The University of Nottingham traces its origins to the founding of an adult education school in 1798, and the University Extension Lectures inaugurated by the University of Cambridge in 1873—the first of their kind in the country. However, the foundation of the university is generally regarded as being the establishment of University College Nottingham, in 1881 as a college preparing students for examinations of the University of London.
In 1875, an anonymous donor provided £10,000 to establish the work of the Adult Education School and Cambridge Extension Lectures on a permanent basis, and the Corporation of Nottingham agreed to erect and maintain a building for this purpose and to provide funds to supply the instruction.
The foundation stone of the college was duly laid in 1877 by the former Prime Minister William Ewart Gladstone, and the college's neo-gothic building on Shakespeare Street was formally opened in 1881 by Prince Leopold, Duke of Albany. In 1881, there were four professors – of Literature, Physics, Chemistry and Natural Science. New departments and chairs quickly followed: Engineering in 1884, Classics combined with Philosophy in 1893, French in 1897 and Education in 1905; in 1905 the combined Department of Physics and Mathematics became two separate entities; in 1911 Departments of English and Mining were created, in 1912, Economics, and Geology combined with Geography; History in 1914, Adult Education in 1923 and Pharmacy in 1925.
The university college underwent significant expansion in the 1920s, when it moved from the centre of Nottingham to a large campus on the city's outskirts. The new campus, called University Park, was completed in 1928, and financed by an endowment fund, public contributions, and the generosity of Sir Jesse Boot (later Lord Trent) who presented 35 acres (14 ha) to the City of Nottingham in 1921. Boot and his fellow benefactors sought to establish an "elite seat of learning" committed to widening participation, and hoped that the move would solve the problems facing University College Nottingham, in its restricted building on Shakespeare Street. Boot stipulated that, whilst part of the Highfields site, lying south-west of the city, should be devoted to the University College, the rest should provide a place of recreation for the residents of the city, and, by the end of the decade, the landscaping of the lake and public park adjoining University Boulevard was completed. The original University College building on Shakespeare Street in central Nottingham, known as the Arkwright Building, now forms part of Nottingham Trent University's City Campus.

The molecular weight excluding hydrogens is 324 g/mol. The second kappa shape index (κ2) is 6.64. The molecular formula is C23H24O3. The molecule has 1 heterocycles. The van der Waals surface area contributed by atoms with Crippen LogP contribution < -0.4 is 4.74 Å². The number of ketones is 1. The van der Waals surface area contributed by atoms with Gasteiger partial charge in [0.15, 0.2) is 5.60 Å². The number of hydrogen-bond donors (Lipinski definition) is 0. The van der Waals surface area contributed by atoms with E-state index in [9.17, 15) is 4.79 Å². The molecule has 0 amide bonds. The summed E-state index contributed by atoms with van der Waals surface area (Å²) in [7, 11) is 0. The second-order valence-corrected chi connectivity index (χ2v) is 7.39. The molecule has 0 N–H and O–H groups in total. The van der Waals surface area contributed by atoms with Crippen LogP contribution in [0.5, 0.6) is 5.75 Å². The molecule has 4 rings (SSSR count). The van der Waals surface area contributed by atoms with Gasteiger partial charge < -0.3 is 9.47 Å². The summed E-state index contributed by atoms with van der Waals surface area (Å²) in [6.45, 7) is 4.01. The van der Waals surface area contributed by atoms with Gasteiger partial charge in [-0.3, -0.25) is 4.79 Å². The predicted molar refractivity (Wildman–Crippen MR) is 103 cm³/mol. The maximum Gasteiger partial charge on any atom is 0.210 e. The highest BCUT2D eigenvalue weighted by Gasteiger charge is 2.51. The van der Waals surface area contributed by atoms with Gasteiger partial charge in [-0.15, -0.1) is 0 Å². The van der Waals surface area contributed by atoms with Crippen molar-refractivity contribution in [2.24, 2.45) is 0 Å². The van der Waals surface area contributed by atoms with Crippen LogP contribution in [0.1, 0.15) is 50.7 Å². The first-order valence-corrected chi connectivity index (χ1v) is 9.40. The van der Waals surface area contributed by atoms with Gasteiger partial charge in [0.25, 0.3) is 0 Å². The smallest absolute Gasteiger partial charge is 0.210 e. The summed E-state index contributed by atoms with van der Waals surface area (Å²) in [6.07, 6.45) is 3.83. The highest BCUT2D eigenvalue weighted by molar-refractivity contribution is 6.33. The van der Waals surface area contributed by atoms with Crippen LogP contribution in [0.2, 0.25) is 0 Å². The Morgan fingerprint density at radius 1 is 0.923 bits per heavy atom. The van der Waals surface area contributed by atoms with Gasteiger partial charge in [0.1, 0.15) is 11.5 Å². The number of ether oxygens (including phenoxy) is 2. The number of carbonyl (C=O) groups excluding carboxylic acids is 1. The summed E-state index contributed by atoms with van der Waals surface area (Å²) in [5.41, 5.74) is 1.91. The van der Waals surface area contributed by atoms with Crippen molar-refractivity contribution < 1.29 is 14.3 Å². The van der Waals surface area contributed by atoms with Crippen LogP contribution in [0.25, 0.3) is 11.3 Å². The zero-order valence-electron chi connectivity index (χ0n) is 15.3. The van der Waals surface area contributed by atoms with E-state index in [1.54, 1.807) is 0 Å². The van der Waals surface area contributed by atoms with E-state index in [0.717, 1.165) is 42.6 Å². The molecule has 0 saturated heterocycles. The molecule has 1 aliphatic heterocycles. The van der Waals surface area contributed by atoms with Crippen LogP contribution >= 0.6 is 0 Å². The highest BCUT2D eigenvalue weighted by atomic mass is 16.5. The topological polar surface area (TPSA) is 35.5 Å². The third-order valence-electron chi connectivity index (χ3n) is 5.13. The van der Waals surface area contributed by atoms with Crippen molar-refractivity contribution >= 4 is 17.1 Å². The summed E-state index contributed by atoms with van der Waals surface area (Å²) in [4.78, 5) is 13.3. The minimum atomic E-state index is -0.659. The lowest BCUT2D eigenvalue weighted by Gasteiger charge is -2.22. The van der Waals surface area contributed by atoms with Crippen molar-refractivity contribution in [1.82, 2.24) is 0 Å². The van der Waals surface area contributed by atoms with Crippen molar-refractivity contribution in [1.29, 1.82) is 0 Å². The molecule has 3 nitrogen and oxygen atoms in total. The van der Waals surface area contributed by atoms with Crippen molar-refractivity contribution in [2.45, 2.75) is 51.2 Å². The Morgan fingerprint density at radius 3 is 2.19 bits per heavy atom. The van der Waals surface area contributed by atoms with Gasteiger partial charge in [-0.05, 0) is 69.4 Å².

D. H. Lawrence commented on the endowment and the architecture in the words
In Nottingham, that dismal town where I went to school and college,
they've built a new university for a new dispensation of knowledge.
Built it most grand and cakeily out of the noble loot
derived from shrewd cash-chemistry by good Sir Jesse Boot.
Trent Building – Originally housed the entire university when it moved to University Park in 1928
Jubilee Campus in 2012. On the left is the Sir Harry and Lady Djanogly Learning Resource Centre
, a library which has the form of an inverted cone.
University College Nottingham was initially accommodated within the Trent Building, an imposing white limestone structure with a distinctive clock tower, designed by Morley Horder, and formally opened by King George V on 10 July 1928. During this period of development, Nottingham attracted high-profile lecturers, including Albert Einstein, H. G. Wells, and Mahatma Gandhi. The blackboard used by Einstein during his time at Nottingham is still on display in the Physics department.
Apart from its physical transfer to surroundings that could not be more different from its original home,
the College made few developments between the wars. The Department of Slavonic Languages (later Slavonic Studies) was established in 1933, the teaching of Russian having been introduced in 1916. In 1933–34, the Departments of Electrical Engineering, Zoology and Geography, which had been combined with other subjects, were made independent; and in 1938 a supplemental Charter provided for a much wider representation on the Governing Body. However, further advances were delayed by the outbreak of war in 1939.
University College Nottingham students received their degrees from the University of London. However, in 1948, the University was granted its Royal Charter, which endowed it with university status and gave it the power to confer degrees in its own name as The University of Nottingham.
In the 1940s, the Midlands Agricultural and Dairy College at Sutton Bonington merged with the university as the School of Agriculture, and in 1956 the Portland Building was completed to complement the Trent Building. In 1970, the university established the UK's first new medical school of the 20th century.
In 1999, Jubilee Campus was opened on the former site of the Raleigh Bicycle Company, one mile (1.6 km) away from the University Park Campus. Nottingham then began to expand overseas, opening campuses in Malaysia and in China in 1999 and 2004 respectively. In 2005, the King's Meadow Campus opened near University Park.
The logo the university used until 2001.
The university has used several logos throughout its history, beginning with its coat of arms. Later, Nottingham adopted a simpler logo, in which a stylised version of Nottingham Castle was surrounded by the text "The University of Nottingham". In 2001 Nottingham undertook a major re-branding exercise, which included replacing the logo with the current one.